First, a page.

June is the second-lowest month for stock returns, as measured by the S&P 500. But thus far in 2018, it isn’t shaping up that way. In fact, halfway through at least, June is ahead of the five previous months.
Thanks to the correction that started in late January, when the index peaked, stocks have been in slow recovery mode. February and March were negative, April was up 0.27% and May 2.16%. At the midpoint of June, the benchmark index is ahead 2.7%. If that holds, the month of weddings and graduations will confound historical averages.
Since World War II, the S&P 500 logged an average 0.002% price gain in June, versus 0.67% for all other months, noted Sam Stovall, chief investment strategist at CFRA. To find the best June return, you have to go back to 1955, he said. And June recorded the third-fewest all-time highs of any month.
Of course, the worst is September, a month noted for the Lehmann Brothers collapse in 2008. The two other big disasters—the 1929 and 1987 crashes—occurred in October. But statistically speaking, according to CFRA research, September has the dubious honor of being the laggard.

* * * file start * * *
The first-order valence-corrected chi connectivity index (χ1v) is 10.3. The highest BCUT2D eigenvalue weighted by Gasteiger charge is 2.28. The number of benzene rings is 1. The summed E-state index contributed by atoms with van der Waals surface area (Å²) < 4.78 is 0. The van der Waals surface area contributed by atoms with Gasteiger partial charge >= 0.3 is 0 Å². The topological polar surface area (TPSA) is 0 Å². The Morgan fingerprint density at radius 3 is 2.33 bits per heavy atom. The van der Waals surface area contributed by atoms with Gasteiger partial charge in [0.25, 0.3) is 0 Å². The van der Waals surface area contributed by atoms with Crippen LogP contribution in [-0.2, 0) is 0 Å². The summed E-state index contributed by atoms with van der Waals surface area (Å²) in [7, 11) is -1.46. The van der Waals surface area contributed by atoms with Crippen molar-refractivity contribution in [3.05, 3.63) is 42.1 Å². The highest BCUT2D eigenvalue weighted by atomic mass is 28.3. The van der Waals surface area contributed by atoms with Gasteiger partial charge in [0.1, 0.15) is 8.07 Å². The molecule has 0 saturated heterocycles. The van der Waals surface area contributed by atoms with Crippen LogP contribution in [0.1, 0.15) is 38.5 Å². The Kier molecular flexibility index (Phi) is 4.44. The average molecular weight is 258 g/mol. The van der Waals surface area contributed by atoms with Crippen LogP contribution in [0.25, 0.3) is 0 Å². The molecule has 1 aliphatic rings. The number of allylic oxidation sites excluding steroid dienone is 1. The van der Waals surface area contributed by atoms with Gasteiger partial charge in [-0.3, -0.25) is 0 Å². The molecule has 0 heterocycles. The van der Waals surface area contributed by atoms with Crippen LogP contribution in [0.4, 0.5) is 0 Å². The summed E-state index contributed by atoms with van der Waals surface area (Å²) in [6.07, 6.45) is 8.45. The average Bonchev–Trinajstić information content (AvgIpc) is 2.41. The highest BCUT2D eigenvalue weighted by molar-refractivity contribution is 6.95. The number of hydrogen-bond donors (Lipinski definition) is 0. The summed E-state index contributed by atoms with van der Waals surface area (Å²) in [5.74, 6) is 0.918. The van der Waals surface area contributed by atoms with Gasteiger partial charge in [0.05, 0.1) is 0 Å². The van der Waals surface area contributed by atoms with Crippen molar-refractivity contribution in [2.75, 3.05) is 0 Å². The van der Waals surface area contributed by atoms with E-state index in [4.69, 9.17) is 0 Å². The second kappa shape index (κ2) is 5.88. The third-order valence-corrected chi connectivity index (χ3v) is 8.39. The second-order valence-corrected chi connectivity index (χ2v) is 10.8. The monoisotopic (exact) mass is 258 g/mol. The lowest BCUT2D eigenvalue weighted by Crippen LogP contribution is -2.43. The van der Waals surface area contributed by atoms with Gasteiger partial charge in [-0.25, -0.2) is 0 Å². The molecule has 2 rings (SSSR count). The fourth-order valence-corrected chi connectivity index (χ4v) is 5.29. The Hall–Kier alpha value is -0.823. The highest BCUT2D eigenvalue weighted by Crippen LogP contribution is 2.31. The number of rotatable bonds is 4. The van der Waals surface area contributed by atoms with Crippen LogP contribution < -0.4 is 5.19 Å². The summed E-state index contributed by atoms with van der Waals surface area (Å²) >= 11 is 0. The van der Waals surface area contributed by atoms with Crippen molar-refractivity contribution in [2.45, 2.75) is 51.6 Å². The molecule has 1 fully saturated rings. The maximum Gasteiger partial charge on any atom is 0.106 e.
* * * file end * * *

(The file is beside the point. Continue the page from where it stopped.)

Why could this be? By Stovall’s reckoning, investors often sell blah stocks in September to dress up their performance before the end of the usually quiet third quarter, which is vacation time. Another possible explanation: People who didn’t do much trading during the summer, a traditional low-volume season for stocks, return from their Labor Day holiday bent on dispensing with the dreck.
Another Wall Street dictum is: “Sell in May and go away.” Maybe that’s why June is so historically lackluster.